Screen Shot 2014-04-10 at 11.27.35 PMImage by  Guillaume Paumier 

You can read a lot of information over the web and in the media about the advantages of LED (light emitting diode) semiconductor lighting over halogen – or other more traditional forms of lighting. LEDs are often cited as “no-brainers” both financially-speaking (the pay-back period is usually anywhere between 14 months and two years) and environmentally-speaking (lower energy consumption, longer lifetime etc.).

But what about flood-lighting requirements using LED technology; do the advantages in these applications sufficiently outweigh the increased initial outlay costs? The shorter answer is “yes”, but there are pros and cons to consider – and the financial situation isn’t quite as clear-cut as with run-of-the-mill home and office requirements etc.

Firstly, there are manifold floodlighting requirements, from enormous football stadiums to small portable lights for working in your garage, so it’s not always easy to compare like with like. But the broad principles are the same. We’re generally talking about extremely powerful, bright light, where it is usually required for limited periods of time; working under the bonnet of your car, lighting up a music concert – or simply a dark car park.

Most traditional floodlights are halogen lights. The vast majority of lights used to light up the areas around homes and offices will currently still be halogen. But this is beginning to change as LEDs take greater market share due to various advantages of LED technology.

What are those advantages exactly? Well, LEDs offer extremely long life, which is particularly important for difficult to access applications. Typically, an LED floodlight will last up to somewhere around 50,000 hours – a roughly ten-fold improvement over traditional halogen lights.

LEDs are also far more eco-friendly. They consume far less electricity, saving money on bills, which means the pay-back period is an average 15 months after purchase of the admittedly more expensive LED lights. In other words, after around 15 months, the LEDs are “free”, having effectively paid for themselves on bill-savings.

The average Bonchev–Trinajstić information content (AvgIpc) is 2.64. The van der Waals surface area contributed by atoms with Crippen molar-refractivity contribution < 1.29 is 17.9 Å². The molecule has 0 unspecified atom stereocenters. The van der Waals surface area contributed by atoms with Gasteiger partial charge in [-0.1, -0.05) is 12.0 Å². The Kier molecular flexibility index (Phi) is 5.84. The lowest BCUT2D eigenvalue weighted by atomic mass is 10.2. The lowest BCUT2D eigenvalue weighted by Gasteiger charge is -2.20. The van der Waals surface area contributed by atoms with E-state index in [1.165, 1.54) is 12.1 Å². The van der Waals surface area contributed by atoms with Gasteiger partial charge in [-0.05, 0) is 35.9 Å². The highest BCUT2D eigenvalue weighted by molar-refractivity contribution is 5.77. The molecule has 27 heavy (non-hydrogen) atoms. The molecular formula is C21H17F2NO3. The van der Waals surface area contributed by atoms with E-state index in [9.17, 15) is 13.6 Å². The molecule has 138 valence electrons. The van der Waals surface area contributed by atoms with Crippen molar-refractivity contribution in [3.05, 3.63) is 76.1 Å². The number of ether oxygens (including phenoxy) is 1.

The situation is slightly different for LED floodlights as, of course, it depends on usage. On the whole, though, their greater usage over short time periods mean they’ll pay for themselves over an average two years – so the on-going running costs are far less and the floodlights far more durable. Online electric supply wholesalers such as RS Components and Maplin are good suppliers for buying these products. If you buy an LED floodlight online, you should be able to work out, roughly, the cost-saving over time depending on the exact application requirements, since the site gives full technical specifications and energy use details.

One of the other main advantages of LED floodlights is that they’re brighter. This has been a criticism of LEDs for general indoor use, but is a benefit for floodlights. Because they’re far brighter than halogens, you need fewer of them – and the light is also more directable, whereas halogen bulbs tend to spread light in all directions, making them less efficient where targeted light is required.

In short – they’re worth the extra cost, but prices are falling too as competition is fierce – so keep an eye out for special offers.